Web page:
Enlisting Mental Health Workers, Not Cops, In Mobile Crisis Response
Health Affairs / June 7, 2021
“The opportunity is enormous” to tie together the two efforts to create a system that provides “people to call, people to come, and places to go,” said Jonathan Goldfinger, CEO of Didi Hirsch Mental Health Services, in Los Angeles County, California. The agency operates the nation’s largest mental health crisis hotline and is preparing for a tripling of calls from 130,000 to 390,000 a year. Without expansion, the county’s now-limited capacity to dispatch mobile mental health responders will be swamped, Goldfinger said. Many other counties have no capacity for such response.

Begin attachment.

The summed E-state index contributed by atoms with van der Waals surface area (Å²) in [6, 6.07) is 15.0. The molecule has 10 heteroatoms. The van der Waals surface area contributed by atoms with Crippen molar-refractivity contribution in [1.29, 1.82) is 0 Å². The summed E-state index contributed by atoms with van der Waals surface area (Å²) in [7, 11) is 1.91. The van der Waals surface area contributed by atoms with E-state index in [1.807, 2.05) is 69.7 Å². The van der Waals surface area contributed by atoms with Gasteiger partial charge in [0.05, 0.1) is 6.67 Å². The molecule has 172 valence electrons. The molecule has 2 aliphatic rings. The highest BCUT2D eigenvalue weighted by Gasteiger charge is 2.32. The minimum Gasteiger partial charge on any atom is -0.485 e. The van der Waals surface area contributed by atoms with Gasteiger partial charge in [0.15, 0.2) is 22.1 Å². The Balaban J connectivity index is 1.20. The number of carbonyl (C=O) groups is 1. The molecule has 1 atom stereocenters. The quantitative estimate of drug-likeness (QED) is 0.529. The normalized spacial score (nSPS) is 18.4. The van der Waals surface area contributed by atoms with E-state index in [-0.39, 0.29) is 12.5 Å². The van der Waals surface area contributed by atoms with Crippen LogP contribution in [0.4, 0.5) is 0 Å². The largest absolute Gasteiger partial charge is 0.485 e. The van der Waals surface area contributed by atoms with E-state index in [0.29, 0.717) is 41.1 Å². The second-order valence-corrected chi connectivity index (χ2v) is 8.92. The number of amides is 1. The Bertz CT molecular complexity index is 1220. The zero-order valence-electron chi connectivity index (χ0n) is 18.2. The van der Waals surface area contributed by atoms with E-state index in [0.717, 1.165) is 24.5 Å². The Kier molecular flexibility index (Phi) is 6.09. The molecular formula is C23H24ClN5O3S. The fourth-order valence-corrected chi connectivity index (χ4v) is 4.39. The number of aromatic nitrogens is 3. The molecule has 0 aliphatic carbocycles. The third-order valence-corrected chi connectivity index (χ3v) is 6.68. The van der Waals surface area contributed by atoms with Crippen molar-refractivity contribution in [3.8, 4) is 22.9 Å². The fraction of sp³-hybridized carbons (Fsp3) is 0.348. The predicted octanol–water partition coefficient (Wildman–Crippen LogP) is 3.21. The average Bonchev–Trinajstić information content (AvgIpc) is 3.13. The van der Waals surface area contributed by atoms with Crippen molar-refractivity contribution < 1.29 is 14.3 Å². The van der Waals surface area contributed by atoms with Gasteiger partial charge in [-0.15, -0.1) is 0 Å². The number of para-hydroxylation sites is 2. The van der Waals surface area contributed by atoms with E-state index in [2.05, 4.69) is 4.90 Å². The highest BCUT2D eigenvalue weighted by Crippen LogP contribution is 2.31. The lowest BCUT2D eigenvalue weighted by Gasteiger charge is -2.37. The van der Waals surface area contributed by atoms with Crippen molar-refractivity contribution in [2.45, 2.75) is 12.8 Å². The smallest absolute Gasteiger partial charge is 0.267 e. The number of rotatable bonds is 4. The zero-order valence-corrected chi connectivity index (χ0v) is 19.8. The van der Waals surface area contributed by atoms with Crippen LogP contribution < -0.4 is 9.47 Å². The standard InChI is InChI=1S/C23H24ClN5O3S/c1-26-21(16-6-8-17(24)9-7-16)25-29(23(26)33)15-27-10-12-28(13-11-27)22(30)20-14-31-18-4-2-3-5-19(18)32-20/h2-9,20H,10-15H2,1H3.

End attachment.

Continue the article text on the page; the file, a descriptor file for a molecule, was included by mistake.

The coming of 988 “is going to highlight where the gaps are,” Goldfinger said. “If people are waiting for someone to pick up that call or answer that text or are waiting for mobile response” personnel to arrive to assist someone, it will become clear how “woefully underfunded” the mental health system is.
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